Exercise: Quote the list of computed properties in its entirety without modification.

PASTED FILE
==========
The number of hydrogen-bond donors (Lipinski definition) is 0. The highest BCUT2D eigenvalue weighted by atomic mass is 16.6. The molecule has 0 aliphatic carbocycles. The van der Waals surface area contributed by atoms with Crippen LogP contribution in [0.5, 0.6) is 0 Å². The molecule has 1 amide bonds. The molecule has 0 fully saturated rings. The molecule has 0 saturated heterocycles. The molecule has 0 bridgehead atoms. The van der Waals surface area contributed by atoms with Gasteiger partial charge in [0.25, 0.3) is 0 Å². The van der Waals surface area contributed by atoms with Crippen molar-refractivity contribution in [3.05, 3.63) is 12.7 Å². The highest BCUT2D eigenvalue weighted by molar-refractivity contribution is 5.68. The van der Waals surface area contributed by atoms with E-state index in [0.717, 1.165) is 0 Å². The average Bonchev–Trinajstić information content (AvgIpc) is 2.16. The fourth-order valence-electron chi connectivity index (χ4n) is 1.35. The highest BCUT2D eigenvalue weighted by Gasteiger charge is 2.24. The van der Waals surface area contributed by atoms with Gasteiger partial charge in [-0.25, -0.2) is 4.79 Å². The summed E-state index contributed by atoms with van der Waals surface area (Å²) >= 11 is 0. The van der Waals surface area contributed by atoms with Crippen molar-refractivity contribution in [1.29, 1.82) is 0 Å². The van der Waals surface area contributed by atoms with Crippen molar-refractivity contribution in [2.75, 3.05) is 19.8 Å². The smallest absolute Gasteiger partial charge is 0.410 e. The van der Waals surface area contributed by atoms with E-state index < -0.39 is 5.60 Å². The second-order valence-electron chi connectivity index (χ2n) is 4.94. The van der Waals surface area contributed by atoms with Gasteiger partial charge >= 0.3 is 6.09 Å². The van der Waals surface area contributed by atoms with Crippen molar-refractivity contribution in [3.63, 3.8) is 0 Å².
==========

The number of hydrogen-bond donors (Lipinski definition) is 0. The highest BCUT2D eigenvalue weighted by atomic mass is 16.6. The molecule has 0 aliphatic carbocycles. The van der Waals surface area contributed by atoms with Crippen LogP contribution in [0.5, 0.6) is 0 Å². The molecule has 1 amide bonds. The molecule has 0 fully saturated rings. The molecule has 0 saturated heterocycles. The molecule has 0 bridgehead atoms. The van der Waals surface area contributed by atoms with Gasteiger partial charge in [0.25, 0.3) is 0 Å². The van der Waals surface area contributed by atoms with Crippen molar-refractivity contribution in [3.05, 3.63) is 12.7 Å². The highest BCUT2D eigenvalue weighted by molar-refractivity contribution is 5.68. The van der Waals surface area contributed by atoms with E-state index in [0.717, 1.165) is 0 Å². The average Bonchev–Trinajstić information content (AvgIpc) is 2.16. The fourth-order valence-electron chi connectivity index (χ4n) is 1.35. The highest BCUT2D eigenvalue weighted by Gasteiger charge is 2.24. The van der Waals surface area contributed by atoms with Gasteiger partial charge in [-0.25, -0.2) is 4.79 Å². The summed E-state index contributed by atoms with van der Waals surface area (Å²) >= 11 is 0. The van der Waals surface area contributed by atoms with Crippen molar-refractivity contribution in [1.29, 1.82) is 0 Å². The van der Waals surface area contributed by atoms with Crippen molar-refractivity contribution in [2.75, 3.05) is 19.8 Å². The smallest absolute Gasteiger partial charge is 0.410 e. The van der Waals surface area contributed by atoms with E-state index < -0.39 is 5.60 Å². The second-order valence-electron chi connectivity index (χ2n) is 4.94. The van der Waals surface area contributed by atoms with Gasteiger partial charge >= 0.3 is 6.09 Å². The van der Waals surface area contributed by atoms with Crippen molar-refractivity contribution in [3.63, 3.8) is 0 Å².